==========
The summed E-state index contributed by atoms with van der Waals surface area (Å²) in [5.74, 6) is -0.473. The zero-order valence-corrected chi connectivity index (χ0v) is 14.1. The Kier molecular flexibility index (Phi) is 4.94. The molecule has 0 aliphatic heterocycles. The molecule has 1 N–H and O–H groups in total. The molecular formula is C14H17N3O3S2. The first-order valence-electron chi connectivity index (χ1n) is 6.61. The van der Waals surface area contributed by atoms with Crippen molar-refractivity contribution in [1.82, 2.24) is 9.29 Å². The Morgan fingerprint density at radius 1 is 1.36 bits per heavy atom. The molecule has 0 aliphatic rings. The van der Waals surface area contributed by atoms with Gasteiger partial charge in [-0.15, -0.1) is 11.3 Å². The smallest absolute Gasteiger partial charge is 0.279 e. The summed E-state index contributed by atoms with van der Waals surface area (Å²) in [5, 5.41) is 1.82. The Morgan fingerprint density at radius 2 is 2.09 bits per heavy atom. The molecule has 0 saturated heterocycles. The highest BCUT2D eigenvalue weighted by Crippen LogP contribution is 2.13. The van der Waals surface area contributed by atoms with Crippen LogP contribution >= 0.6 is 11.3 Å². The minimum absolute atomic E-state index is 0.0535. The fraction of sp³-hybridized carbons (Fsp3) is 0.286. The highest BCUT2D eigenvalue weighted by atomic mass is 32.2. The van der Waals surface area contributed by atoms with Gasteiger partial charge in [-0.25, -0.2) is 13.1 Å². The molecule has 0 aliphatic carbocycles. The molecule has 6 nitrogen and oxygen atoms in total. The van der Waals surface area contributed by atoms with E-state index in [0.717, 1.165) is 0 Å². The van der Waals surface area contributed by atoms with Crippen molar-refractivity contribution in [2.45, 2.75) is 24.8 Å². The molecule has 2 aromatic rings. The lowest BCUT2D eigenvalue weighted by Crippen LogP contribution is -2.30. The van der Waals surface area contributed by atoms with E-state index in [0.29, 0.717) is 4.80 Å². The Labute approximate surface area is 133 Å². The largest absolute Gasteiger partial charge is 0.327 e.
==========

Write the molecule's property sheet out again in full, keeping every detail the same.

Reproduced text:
The summed E-state index contributed by atoms with van der Waals surface area (Å²) in [5.74, 6) is -0.473. The zero-order valence-corrected chi connectivity index (χ0v) is 14.1. The Kier molecular flexibility index (Phi) is 4.94. The molecule has 0 aliphatic heterocycles. The molecule has 1 N–H and O–H groups in total. The molecular formula is C14H17N3O3S2. The first-order valence-electron chi connectivity index (χ1n) is 6.61. The van der Waals surface area contributed by atoms with Crippen molar-refractivity contribution in [1.82, 2.24) is 9.29 Å². The Morgan fingerprint density at radius 1 is 1.36 bits per heavy atom. The molecule has 0 aliphatic rings. The van der Waals surface area contributed by atoms with Gasteiger partial charge in [-0.15, -0.1) is 11.3 Å². The smallest absolute Gasteiger partial charge is 0.279 e. The summed E-state index contributed by atoms with van der Waals surface area (Å²) in [5, 5.41) is 1.82. The Morgan fingerprint density at radius 2 is 2.09 bits per heavy atom. The molecule has 0 saturated heterocycles. The highest BCUT2D eigenvalue weighted by Crippen LogP contribution is 2.13. The van der Waals surface area contributed by atoms with Crippen LogP contribution >= 0.6 is 11.3 Å². The minimum absolute atomic E-state index is 0.0535. The fraction of sp³-hybridized carbons (Fsp3) is 0.286. The highest BCUT2D eigenvalue weighted by atomic mass is 32.2. The van der Waals surface area contributed by atoms with Gasteiger partial charge in [-0.25, -0.2) is 13.1 Å². The molecule has 0 aliphatic carbocycles. The molecule has 6 nitrogen and oxygen atoms in total. The van der Waals surface area contributed by atoms with E-state index in [0.717, 1.165) is 0 Å². The van der Waals surface area contributed by atoms with Crippen molar-refractivity contribution in [2.45, 2.75) is 24.8 Å². The molecule has 2 aromatic rings. The lowest BCUT2D eigenvalue weighted by Crippen LogP contribution is -2.30. The van der Waals surface area contributed by atoms with E-state index in [0.29, 0.717) is 4.80 Å². The Labute approximate surface area is 133 Å². The largest absolute Gasteiger partial charge is 0.327 e.